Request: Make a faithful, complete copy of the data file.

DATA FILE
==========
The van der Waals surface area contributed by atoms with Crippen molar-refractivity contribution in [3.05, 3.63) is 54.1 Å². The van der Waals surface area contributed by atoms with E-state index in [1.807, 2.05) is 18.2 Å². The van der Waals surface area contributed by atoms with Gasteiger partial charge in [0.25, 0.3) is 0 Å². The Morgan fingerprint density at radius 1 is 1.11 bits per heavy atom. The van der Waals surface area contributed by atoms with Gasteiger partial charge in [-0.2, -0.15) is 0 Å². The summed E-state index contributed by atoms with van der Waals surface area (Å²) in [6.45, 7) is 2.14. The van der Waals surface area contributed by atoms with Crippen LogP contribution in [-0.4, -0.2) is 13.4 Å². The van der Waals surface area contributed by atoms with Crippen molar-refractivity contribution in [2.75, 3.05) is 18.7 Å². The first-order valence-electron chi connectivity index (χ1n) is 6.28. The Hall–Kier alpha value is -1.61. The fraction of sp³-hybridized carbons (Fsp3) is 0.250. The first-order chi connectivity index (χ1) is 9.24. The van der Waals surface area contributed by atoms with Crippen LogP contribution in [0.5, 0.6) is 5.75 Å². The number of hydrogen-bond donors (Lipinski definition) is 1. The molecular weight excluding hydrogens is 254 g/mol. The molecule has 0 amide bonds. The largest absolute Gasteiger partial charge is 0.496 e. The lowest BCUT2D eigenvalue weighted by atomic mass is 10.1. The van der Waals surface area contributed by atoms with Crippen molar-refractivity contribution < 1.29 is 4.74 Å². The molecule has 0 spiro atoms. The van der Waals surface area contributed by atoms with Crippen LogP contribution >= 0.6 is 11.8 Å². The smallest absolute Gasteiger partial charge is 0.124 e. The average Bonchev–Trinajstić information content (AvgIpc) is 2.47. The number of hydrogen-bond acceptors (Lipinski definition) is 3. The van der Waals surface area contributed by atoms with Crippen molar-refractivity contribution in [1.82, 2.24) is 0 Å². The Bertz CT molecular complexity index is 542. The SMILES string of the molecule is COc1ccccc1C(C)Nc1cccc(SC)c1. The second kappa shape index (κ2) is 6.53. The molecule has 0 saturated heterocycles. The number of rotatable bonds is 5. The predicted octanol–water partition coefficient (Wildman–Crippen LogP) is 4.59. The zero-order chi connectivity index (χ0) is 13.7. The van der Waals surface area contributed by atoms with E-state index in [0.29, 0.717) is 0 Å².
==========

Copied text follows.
The van der Waals surface area contributed by atoms with Crippen molar-refractivity contribution in [3.05, 3.63) is 54.1 Å². The van der Waals surface area contributed by atoms with E-state index in [1.807, 2.05) is 18.2 Å². The van der Waals surface area contributed by atoms with Gasteiger partial charge in [0.25, 0.3) is 0 Å². The Morgan fingerprint density at radius 1 is 1.11 bits per heavy atom. The van der Waals surface area contributed by atoms with Gasteiger partial charge in [-0.2, -0.15) is 0 Å². The summed E-state index contributed by atoms with van der Waals surface area (Å²) in [6.45, 7) is 2.14. The van der Waals surface area contributed by atoms with Crippen LogP contribution in [-0.4, -0.2) is 13.4 Å². The van der Waals surface area contributed by atoms with Crippen molar-refractivity contribution in [2.75, 3.05) is 18.7 Å². The first-order valence-electron chi connectivity index (χ1n) is 6.28. The Hall–Kier alpha value is -1.61. The fraction of sp³-hybridized carbons (Fsp3) is 0.250. The first-order chi connectivity index (χ1) is 9.24. The van der Waals surface area contributed by atoms with Crippen LogP contribution in [0.5, 0.6) is 5.75 Å². The number of hydrogen-bond donors (Lipinski definition) is 1. The molecular weight excluding hydrogens is 254 g/mol. The molecule has 0 amide bonds. The largest absolute Gasteiger partial charge is 0.496 e. The lowest BCUT2D eigenvalue weighted by atomic mass is 10.1. The van der Waals surface area contributed by atoms with Crippen molar-refractivity contribution < 1.29 is 4.74 Å². The molecule has 0 spiro atoms. The van der Waals surface area contributed by atoms with Crippen LogP contribution >= 0.6 is 11.8 Å². The smallest absolute Gasteiger partial charge is 0.124 e. The average Bonchev–Trinajstić information content (AvgIpc) is 2.47. The number of hydrogen-bond acceptors (Lipinski definition) is 3. The van der Waals surface area contributed by atoms with Crippen molar-refractivity contribution in [1.82, 2.24) is 0 Å². The Bertz CT molecular complexity index is 542. The SMILES string of the molecule is COc1ccccc1C(C)Nc1cccc(SC)c1. The second kappa shape index (κ2) is 6.53. The molecule has 0 saturated heterocycles. The number of rotatable bonds is 5. The predicted octanol–water partition coefficient (Wildman–Crippen LogP) is 4.59. The zero-order chi connectivity index (χ0) is 13.7. The van der Waals surface area contributed by atoms with E-state index in [0.29, 0.717) is 0 Å².